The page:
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Frederick Carl Frieseke (1874-1939)
Property of a New York Collector
Frederick Carl Frieseke (1874-1939)

The Lattice Gate

Details
Frederick Carl Frieseke (1874-1939)
The Lattice Gate
signed 'F.C. Frieseke.' (lower right)
oil on canvas
32 x 25 ½ in. (81.3 x 64.8 cm.)
Painted by 1913.
Provenance
The artist.
American Red Cross, gift from the above, 1917.
[With]M. Knoedler & Co., Inc., New York, circa 1920s.
Private collection, Pacific Northwest.
Estate of the above.
A.J. Kollar, Seattle, Washington, 1985.
Joan Michelman Ltd, New York.
Private collection, Michigan.
Joan Michelman Ltd, New York (as The Latticework).
Acquired by the present owner from the above, 1986.

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Annie Rosen
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Lot Essay

This painting will be included in the Frederick C. Frieseke Catalogue Raisonné being compiled by Nicholas Kilmer, the artist's grandson, with the support of the Hollis Taggart Galleries, New York.


Frederick Carl Frieseke's The Lattice Gate is a superb example of the artist's Impressionist style. Set in Frieseke's garden in Giverny, France, a female figure steps through a doorway of greenery out into the dappled sunshine and dazzling colors of the floral scenery. Executed by 1913, during a period of incredible creative output, the present work was painted when Frieseke had achieved a solid reputation among critics and could relish in the artistic freedom and inspiration he found in the French countryside.

In the summer of 1906, Frieseke settled in Giverny, an artist colony led by French Impressionist Claude Monet that had been favored by American artists, including Theodore Butler, Willard Metcalf, Richard Miller, Theodore Robinson and Guy Rose. Frieseke lived in Robinson's former house, next door to Monet, and the intricate and extravagant garden of the French Impressionist painter had a significant impact on him. Frieseke's own house also had a "beautiful old garden, running riot with flowers, vines and trees," which he often incorporated as a backdrop for his models. (W.H. Gerdts, Monet's Giverny: An Impressionist Colony, New York, 1993, p. 172) Continually inspired by this environment, Frieseke reflected to a visiting New York Times reporter in 1914, “We’ve remodeled the house, decorated it, and with the garden, it serves as my studio from April to December…I have a small room in which I store my canvases and painting traps and show my pictures. But I seldom use it to work in…I never paint inside unless driven in by the weather.” (C.T. MacChesney, “Frieseke Tells Some of the Secrets of His Art,” New York Times, June 7, 1914, sec. 6, p. 7)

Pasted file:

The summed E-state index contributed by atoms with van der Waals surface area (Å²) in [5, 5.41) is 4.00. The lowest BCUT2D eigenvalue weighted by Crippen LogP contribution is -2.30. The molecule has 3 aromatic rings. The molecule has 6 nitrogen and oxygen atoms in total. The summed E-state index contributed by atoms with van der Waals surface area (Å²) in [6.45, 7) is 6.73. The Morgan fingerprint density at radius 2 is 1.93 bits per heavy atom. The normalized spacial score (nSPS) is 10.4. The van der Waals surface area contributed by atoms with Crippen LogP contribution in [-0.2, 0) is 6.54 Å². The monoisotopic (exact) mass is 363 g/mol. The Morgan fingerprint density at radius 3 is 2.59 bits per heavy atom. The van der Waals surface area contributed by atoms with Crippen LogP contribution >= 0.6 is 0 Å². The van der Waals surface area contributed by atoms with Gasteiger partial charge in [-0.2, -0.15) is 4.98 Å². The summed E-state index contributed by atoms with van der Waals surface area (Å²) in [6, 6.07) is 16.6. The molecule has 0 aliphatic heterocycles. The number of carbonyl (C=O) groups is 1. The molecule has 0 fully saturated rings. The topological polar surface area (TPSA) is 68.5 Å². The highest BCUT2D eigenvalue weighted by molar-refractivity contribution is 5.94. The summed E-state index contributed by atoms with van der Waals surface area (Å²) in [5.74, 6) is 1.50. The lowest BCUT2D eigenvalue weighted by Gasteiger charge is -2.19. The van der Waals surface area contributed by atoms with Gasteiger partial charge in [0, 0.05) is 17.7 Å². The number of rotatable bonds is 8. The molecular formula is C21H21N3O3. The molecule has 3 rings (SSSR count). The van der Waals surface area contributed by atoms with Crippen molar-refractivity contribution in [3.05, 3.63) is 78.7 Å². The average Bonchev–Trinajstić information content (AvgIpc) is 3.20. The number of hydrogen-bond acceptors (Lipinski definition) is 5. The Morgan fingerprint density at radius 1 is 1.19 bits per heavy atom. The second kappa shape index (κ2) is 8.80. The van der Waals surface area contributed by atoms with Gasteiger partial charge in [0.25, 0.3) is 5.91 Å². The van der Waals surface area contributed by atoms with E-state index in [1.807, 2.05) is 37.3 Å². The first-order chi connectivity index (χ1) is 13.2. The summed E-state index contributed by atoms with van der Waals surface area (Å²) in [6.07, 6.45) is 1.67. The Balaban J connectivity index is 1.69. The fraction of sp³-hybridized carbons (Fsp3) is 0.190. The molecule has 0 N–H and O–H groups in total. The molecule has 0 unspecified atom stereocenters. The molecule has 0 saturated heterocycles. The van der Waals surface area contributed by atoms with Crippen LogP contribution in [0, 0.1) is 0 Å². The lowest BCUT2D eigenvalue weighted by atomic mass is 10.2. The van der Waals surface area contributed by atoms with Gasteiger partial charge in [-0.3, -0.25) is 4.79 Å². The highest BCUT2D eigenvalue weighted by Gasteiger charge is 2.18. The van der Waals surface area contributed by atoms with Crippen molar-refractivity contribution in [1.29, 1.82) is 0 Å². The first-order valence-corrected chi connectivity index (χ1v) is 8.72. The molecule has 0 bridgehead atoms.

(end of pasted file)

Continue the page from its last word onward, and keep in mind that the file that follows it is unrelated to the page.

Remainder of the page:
This passion for painting en plein air reflects Frieseke’s emphasis on natural sunlight in his work. In his own words, he always chose to paint "sunshine, flowers in sunshine; girls in sunshine; the nude in sunshine." (“Frieseke Tells Some of the Secrets of His Art,” p. 7) In The Lattice Gate, Frieseke delights in the contrast between the play of sunlight off the exposed flowers at right and the shadowed foliage under the archway. The figure’s pale dress and jacket reflect the surrounding blue-green shrubbery as she delicately steps out into the sun. Frieseke’s colorful palette and thick impasto are masterfully executed with a deft handling of short, broken brushstrokes to emphasize the dappled daylight. The brushwork imbues the lush garden with form and texture, creating a patterned harmony reminiscent of the Post-Impressionists. In The Lattice Gate, the vitality of the garden and the quiet moment of the model are poignantly recorded as Frieseke creates an idyllic image that embraces the scene in its most beautiful and picturesque form.

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